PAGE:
I’m going to start this off by admitting the great privilege it is to be one of those people whom the bugs usually steer clear of. I couldn’t tell you why, but while all my friends and family are vigorously swatting and slapping the bugs away, I get to be an empathetic witness, cool as a cucumber, amidst the sweet perfume and noxious chemical cloud that is commercial insect repellant. This DIY herbal bug spray is a much better option for your body that is super easy to make from herbs you might already have in your garden.
why don’t mosquitoes like lemon balm?
I’m a very science-minded person. My favorite word since I was old enough to speak is why. I like to know why things work and how things work, and until I know, there’s no time to rest. I’m a big picture kind of person as much as I’m a sucker for all the details, and the big question here is this: what makes lemon balm a good insect repellant?
It’s the essential oils! The essential oils in lemon balm are the phytochemicals (plant chemicals) responsible for its alluring scent. They’re also the chemicals responsible for many of the medicinal benefits of lemon balm.
Lemon balm is comprised of 4 main essential oils:
- Citral (a strongly lemon-scented oil that has pheromonal repellant effects on insects)
- Pheromones are hormone-like chemicals that act as channels of communication between species. Some serve to attract, as in mating, but others serve to repel or warn.
- Citronellal (a lemon-scented component of an essential oil from Cymbopogon species (like lemongrass) used in citronella candles that has been officially registered as a safe insect repellant in the United States since 1948)
- Geraniol (a rose-scented component of an essential oil that is commonly used as an insect repellant, especially for mosquitoes)
- Linalool (a lavender-scented component of essential oil found mainly in mint family plant species and often used as an insecticide and may help to also repel mosquitoes)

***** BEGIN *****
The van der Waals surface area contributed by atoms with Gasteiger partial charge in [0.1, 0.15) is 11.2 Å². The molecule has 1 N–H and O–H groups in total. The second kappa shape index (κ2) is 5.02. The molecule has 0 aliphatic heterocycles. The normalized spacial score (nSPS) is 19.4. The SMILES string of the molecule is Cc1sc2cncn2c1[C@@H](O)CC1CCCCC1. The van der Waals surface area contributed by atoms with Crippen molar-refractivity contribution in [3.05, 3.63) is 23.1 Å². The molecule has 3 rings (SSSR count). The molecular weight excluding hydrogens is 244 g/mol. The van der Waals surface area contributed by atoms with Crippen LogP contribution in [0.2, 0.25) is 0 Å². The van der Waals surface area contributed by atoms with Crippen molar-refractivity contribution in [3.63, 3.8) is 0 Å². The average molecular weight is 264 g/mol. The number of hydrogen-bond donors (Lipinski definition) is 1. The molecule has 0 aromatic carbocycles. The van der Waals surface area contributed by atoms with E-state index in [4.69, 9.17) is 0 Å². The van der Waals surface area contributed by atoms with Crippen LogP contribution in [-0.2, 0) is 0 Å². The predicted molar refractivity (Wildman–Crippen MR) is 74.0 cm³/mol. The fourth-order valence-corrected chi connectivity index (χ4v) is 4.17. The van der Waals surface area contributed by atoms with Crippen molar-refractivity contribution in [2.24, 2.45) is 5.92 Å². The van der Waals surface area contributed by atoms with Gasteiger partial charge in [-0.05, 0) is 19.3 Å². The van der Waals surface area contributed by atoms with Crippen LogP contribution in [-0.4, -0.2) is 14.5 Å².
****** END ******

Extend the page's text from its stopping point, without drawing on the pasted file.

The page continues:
Together, these essential oils make up the incredible aroma and flavor that lemon balm offers. And to answer the question of why lemon balm can be an effective insect repellant: while we may find the scent of lemon balm to be absolutely divine, the bugs do not.
Simply put, the bugs do not like the smell of lemon balm, the smell the essential oils are responsible for, and it encourages them to steer clear. It’s the same principle that the citronella candles rely on.
herbal insect repellants
There are numerous herbs that have natural insect repellants built in, many of them highly aromatic members of the mint family. (Highly aromatic = lots of essential oils!) If you have some of these in your garden, consider including a pinch or two in your DIY herbal bug spray.
how to make your own DIY herbal bug spray
This recipe (very slightly adapted from The Nerdy Farm Wife, who swears it works!) makes 16 fl oz of herbal bug spray.
You will need the following:
- 8 ounce glass jar with lid
- scissors or cutting board & knife
- ~8 ounces witch hazel extract (I like Thayers Alcohol-Free Original Witch Hazel Facial Toner with Aloe Vera Formula.)
- handful of fresh lemon balm
- a generous pinch or two of other naturally insect-repellent herbs (see list above for ideas) – I used a pinch each of mint, thyme, oregano, & sage.
- optional for added repellent power: essential oils (some options include lemongrass, eucalyptus, basil, citronella, & oregano)
- small glass spray bottle
- Use scissors or a cutting board & knife to chop the herbs into small pieces.
- Fill 8 ounce glass jar ~3/4 of the way with the chopped herbs, loosely packed.
- Cover herbs with witch hazel extract and seal jar with lid.
- Place jar in a cool place out of direct sunlight for 2 weeks. (If you remember, give the jar a vigorous shake every day for maximum extraction!)
- After 2 weeks, use a fine mesh strainer, coffee filter, or several layers of cheesecloth to strain the herbs from the witch hazel extract.
- Fill your small glass spray bottle half way with the infused witch hazel.
- If using, add 2-3 drops total of essential oil(s) of your choice, then fill the remainder of the bottle with water.
- Store your prepared herbal bug spray in the refrigerator and use within 5-7 days. (The undiluted infused witch hazel extract doesn’t need to be kept refrigerated, but may last longer if kept cold, and should be used within 6-8 months.)
For those of you who suffer, this DIY herbal bug spray may offer some protection and peace of mind knowing you’re not spraying harsh chemicals directly on your skin. Get creative and try different plant and essential oil combinations. You might find some work better than others for you.
If you make this all-natural bug spray, I’d love to hear about it. Are you living the bug-free life?!
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